Universal chaos

As students were casually imprisoned on their return to campus last week, the coverage may have provided some with their first opportunity to witness the living conditions of the average student. The two locked down Manchester halls contain up to 1700 residents, each inhabiting some variation of a basic micro living space. For this privilege they ‘pay’ approximately £150 per week. I put ‘pay’ in this way because although money does change hands it’s not always transparently clear where it originates. Since student grants gave way to loans in the UK, the last 30-40 years of university financing have become increasingly murky. This Wikipedia page gives a valuable insight into the timeline of the transition but can do little about the reality it has created. 

There is a compelling argument for education as a basic right as it is in many European countries but that’s not my immediate focus. I am substantially more concerned that we are sitting on a time-bomb of debt without giving much thought to whether it has created value or improved our country. I am even more concerned that student loans enable a spiral of greed and prop up fragile local economies which are increasingly vulnerable should the system implode. 

Cities like Coventry have witnessed a building boom in purpose-built student accommodation that accompanied the rise in HMOs (homes of multiple occupation) also let to the student population. All of this exists only due to demand and the knowledge that the funds are available, largely because of student loans. The knock-on effect is clearly in the deficit of affordable housing for everyone else. If a landlord can make so much money from students, why bother with traditional renters? 

Coventry boasts almost 60,000 students due to two well-regarded universities. In their first year the majority are housed on campus in halls of residence paying circa £150 per week for a bed, basin, toilet and wardrobe with shared kitchen and bathroom facilities. There are slightly more luxurious facilities marketed to richer families, often highly valued overseas students but certain facilities include 16 flats sharing 1 kitchen, 2 toilets and 2 showers/baths. In years 2 & 3 they generally move into private housing with much the same facilities but slightly better d├ęcor and shared communal areas – a living/dining room basically. For this the rents can be equally punitive – in her second year at university my daughter shared a house with 7 others each paying £450 per month. You don’t need a calculator to work out how attractive that is to private landlords and to recognise why universities have also adopted this route to raising funds.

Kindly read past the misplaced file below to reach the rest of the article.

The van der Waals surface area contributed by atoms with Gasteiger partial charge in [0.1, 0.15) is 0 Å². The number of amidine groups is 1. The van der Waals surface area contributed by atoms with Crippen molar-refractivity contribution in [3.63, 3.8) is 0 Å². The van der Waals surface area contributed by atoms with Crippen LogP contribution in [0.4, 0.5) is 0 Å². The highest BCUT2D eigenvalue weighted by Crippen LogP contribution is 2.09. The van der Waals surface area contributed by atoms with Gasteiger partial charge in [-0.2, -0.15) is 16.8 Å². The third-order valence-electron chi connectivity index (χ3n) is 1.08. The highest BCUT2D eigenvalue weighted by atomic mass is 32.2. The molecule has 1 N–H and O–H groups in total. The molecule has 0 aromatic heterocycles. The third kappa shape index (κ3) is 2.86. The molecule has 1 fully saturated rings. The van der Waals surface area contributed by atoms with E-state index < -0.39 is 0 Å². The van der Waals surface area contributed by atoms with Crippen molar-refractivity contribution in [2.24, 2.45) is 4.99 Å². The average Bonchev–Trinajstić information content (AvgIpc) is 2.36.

Student farming is an industry. Universities and their associated towns/cities compete for the graduate pound. It may be one of the few growth industries left in the UK, but who’s paying for it? Someone with more time and investigative prowess can probably uncover what’s been paid out in loans over the years and how much has been recouped. I highly doubt that the British taxpayer is in credit. It is a false and fake economy creating a highly vulnerable and artificial ecosystem.